If a list were made of the most startling and colorful figures in the history of Latin America’s cultural evolution, certainly a name to be included at the top would be that of Brazil’s intriguing, enigmatic Aleijadinho—“The Little Cripple.” A product of his nation’s eighteenth-century Golden Age—the age of the great gold and diamond discoveries in Minas Gerais—Aleijadinho was a pure genius whose sculptures in wood and soapstone rank him as Brazil’s most important contribution to the world’s masters of art. These sculptures have been a major factor in the promotion of Ouro Prêto’s modern-day status as Brazil’s city of national monuments.
Born a mulatto in 1730 at Vila Rica do Ouro Prêta as Antônio Francisco Lisboa, Aleijadinho was a strange mixture of artist and saint. He contracted leprosy, a crippling disease which lent him his sobriquet and eventually caused his death in 1814. Pathetically reduced to working with his artist’s tools tied to the withered stumps of his forearms, he preferred to isolate himself lest the ravages of his disease be observed. In this manner he patiently produced masterpieces which eventually achieved world renown.
Aleijandinho’s story and evaluations of his work have received treatment from various biographers, critics, and historians, usually with bewildering and contrasting errors of fact and judgment. To resolve the contradictions surrounding one of his nation’s most famed figures is the goal of the noted Brazilian art historian and critic, Fernando Jorge, in this brief but compact study. After ten years’ research he has produced a clear, penetrating, and attractive narrative. With documented proofs he carefully sets forth the most plausible facts regarding the artist’s birth, his socio-political environment, his crippling disease, the characteristics of his art, the location of his most famed works, and his sad death in misery and solitude. By comparisons with European luminaries of the Baroque and Rococo periods, the author convincingly portrays “The Little Cripple” as a true genius who never left his native land of Ouro Prêto, who received but a minimum of education and formal acquaintance with contemporary art techniques, yet who produced works of a power and style perhaps unmatched in the New World.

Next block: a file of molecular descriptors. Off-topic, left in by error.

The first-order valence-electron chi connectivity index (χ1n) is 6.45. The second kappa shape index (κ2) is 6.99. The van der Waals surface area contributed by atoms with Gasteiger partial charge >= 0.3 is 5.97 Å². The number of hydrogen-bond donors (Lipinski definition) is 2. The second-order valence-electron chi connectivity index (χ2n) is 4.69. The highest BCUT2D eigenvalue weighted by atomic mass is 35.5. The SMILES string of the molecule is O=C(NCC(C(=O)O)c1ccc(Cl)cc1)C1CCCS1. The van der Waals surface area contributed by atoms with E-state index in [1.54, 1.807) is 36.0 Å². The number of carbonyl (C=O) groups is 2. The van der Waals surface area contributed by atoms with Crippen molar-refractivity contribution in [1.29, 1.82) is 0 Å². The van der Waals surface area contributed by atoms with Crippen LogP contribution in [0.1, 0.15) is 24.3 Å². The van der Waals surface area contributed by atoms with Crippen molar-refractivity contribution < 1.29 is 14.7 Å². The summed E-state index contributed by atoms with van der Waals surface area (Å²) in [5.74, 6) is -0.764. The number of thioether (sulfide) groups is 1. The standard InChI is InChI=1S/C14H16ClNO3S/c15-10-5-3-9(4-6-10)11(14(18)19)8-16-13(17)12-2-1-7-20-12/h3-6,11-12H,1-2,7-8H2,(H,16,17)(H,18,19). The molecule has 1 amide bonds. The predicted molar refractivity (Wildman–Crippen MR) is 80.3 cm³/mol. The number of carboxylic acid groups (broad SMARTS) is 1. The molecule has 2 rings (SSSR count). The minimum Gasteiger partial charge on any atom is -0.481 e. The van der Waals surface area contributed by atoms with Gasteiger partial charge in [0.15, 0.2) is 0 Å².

To the Latin Americanist, and particularly to those specializing in Brazilian history and culture, Fernando Jorge’s study, now in its fourth edition, is a highly welcome and valuable new source reference. Written in careful, lucid, and relatively easy Portuguese, it reflects a refreshing trend in contemporary Brazilian historical research. Not the least of its considerable merits are an appendix of useful and interesting research notes, a comprehensive bibliography, and a well-prepared index.